NEW ORLEANS (AP) — Colorful former Gov. Edwin Edwards, who turns 84 next month, on Friday married a 32-year-old woman who befriended him during his federal prison sentence for bribery and extortion.
Edwards, a Democrat who served four terms as governor in the 1970s, '80s and '90s, did most of the talking after he and bride Trina Grimes Scott emerged from an elevator at the Monteleone Hotel in the French Quarter.
"People who don't know me don't know what a wonderful, pleasant, modest fellow I am," Edwards said when asked how a man his age managed to land a much-younger wife.
He also told reporters how Grimes, who started writing him letters while he was in prison, visited him there regularly on weekends and holidays in recent years.
"The prison was in love with her — they used to watch her walk across the parking lot," Edwards said, laughing. "They made me the camp hero."
The two have not talked about what prompted her to choose him as a pen pal.
Edwards spent eight years in federal prison for his role in a bribery and extortion scheme to rig riverboat casino licenses during his fourth term in the early 1990s. In July, he completed six months of home detention and regular reporting to a Baton Rouge halfway.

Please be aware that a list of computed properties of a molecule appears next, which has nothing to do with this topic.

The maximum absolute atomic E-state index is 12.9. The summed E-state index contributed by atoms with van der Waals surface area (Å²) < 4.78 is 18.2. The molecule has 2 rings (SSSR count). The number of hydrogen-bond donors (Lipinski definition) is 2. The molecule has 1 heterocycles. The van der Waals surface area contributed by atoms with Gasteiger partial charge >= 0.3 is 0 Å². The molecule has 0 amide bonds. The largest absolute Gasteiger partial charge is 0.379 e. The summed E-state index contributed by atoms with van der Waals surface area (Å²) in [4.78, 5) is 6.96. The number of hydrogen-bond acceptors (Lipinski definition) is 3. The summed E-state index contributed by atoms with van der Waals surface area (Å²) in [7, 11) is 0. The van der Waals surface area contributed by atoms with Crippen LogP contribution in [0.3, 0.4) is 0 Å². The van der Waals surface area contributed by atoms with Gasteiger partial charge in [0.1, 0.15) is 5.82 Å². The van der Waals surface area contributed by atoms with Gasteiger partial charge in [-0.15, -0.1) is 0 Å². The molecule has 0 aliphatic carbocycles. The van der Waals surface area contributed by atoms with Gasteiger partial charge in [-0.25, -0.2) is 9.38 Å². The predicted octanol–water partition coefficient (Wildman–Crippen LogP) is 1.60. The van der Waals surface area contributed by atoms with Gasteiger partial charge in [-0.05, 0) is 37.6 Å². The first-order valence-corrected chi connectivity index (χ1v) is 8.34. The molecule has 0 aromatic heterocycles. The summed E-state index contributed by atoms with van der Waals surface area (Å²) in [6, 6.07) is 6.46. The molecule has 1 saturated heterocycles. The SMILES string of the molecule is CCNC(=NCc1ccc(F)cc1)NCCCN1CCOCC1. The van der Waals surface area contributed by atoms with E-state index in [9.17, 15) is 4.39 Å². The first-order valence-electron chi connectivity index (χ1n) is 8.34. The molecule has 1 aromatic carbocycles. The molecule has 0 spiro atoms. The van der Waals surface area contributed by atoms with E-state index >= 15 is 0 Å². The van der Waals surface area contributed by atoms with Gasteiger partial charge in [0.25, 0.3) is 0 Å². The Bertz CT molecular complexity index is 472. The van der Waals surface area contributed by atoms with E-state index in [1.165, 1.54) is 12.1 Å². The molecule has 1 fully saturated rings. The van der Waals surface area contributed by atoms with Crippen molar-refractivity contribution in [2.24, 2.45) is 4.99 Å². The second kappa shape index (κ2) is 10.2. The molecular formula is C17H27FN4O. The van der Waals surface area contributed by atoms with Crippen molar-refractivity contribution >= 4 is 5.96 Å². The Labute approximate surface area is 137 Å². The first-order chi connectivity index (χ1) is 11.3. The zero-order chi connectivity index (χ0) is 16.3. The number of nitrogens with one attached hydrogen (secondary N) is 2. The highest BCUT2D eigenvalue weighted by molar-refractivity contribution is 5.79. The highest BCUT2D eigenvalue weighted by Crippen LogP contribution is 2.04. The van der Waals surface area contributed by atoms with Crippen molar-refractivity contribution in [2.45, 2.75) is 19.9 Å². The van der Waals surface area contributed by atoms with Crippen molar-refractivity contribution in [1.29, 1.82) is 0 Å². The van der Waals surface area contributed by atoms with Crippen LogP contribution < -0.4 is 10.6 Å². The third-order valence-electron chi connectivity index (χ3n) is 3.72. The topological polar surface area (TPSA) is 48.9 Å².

Grimes became Edwards' third wife in what the governor said was a small, private ceremony earlier Friday at the hotel, with a few friends and family in attendance.
"It's great, I'm very happy," the bride told reporters. She has posted wedding updates on her Facebook page, which does not list an occupation.
Edwards wore a blue suit, while his new wife wore a cream-colored, knee-length, strapless dress.
A reporter asked what the dress was made of and she said she didn't know. Edwards, born and raised in Louisiana's Cajun country, quipped: "It's Italian silk, with a Cajun twist."
After posing for pictures, the couple walked around the block to Galatoire's Restaurant on Bourbon Street, to smatterings of applause from tourists and workers in taxi cabs and delivery trucks.
They were followed by a small parade of reporters, photographers, and an entourage that included state Supreme Court Justice Catherine Kimball, who performed the wedding ceremony, and her husband, former state Rep. Clyde Kimball.
Edwards, who also served in Congress, brought charisma and power to state politics that rivaled that of Louisiana's other favorite populist sons, Huey and Earl Long.
Though frequently criticized in the press for his link to a Korean rice scandal early in his congressional career, his strong hand in deal-making with legislators as governor and his leadership in the push to legalize gambling in the '90s, Edwards built a reputation for being able to broker coalitions of urban and rural constituencies.
He was last elected governor in 1991, when he faced former Ku Klux Klan wizard David Duke, who ran as a Republican. Business leaders feared Duke's election would be devastating for the state's convention business because of his extremist views.
Around New Orleans, bumper stickers began popping up on vehicles, stop signs and park benches that forever immortalized Louisiana's often stormy romance with Edwards. The stickers read, "Vote for the Crook: It's Important."
Edwards won in a landslide.